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How's Bayou?

Eat your way through Cajun country


Nowadays, only the tourists speak French in New Orleans. To hear -- and taste-real Southern Louisiana, head west to the area around Lafayette, where the gumbo and the zydeco are hotter than they are in the big city. By March and April, the crawfish are biting, the alligators are stirring in the swamp, and flocks of nesting ibis, warblers, and egrets are arriving on the banks of Lake Martin. But the real action is in the restaurants. Go for the gumbo and barbecued shrimp at Cafe des Amis in Breaux Bridge (it's also a great bed-and-breakfast); try fried crawfish where they invented it at the Yellow Bowl, near the sugarcane town of Jeanerette; swallow cold oysters at Shucks, in the oyster town of Abbeville; pause for a barbecued-pork sandwich at the Pig Stand in Ville Platte. If you want to bring something home, shop for serious smoked meat and boudin sausage at the Best Stop Supermarket in Scott, just west of Lafayette. The bayou also offers an alternative to New Orleans's music scene; Slim's Y-Ki-Ki in Opelousas is a zydeco-music mecca, where greats like Boozoo Chavis pump the accordion and old folks in cowboy hats will show you how to stomp like a Cajun.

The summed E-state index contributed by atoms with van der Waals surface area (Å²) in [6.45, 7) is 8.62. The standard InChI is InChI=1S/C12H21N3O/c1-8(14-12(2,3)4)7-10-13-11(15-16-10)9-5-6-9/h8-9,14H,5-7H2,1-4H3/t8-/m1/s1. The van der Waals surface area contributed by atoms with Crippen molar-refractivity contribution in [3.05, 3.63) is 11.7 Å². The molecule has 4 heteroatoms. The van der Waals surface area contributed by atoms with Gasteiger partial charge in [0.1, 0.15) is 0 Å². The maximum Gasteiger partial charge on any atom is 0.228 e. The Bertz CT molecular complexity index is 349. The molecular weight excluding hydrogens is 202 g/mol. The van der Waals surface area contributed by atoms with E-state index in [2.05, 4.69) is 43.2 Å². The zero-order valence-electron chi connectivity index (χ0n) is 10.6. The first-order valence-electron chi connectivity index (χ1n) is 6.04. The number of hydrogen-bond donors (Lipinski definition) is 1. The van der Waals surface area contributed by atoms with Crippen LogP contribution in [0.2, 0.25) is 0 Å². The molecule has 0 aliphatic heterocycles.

Details Cafe des Amis, 337-332-5273 (B&B reservations, 337-507-3399; rooms start at $85); Yellow Bowl, 337-276-5512; Shucks, 337-898-3311; Pig Stand, 337-363-2882; Slim’s, 337-942-9980; festival info, 800-346-1958 or .


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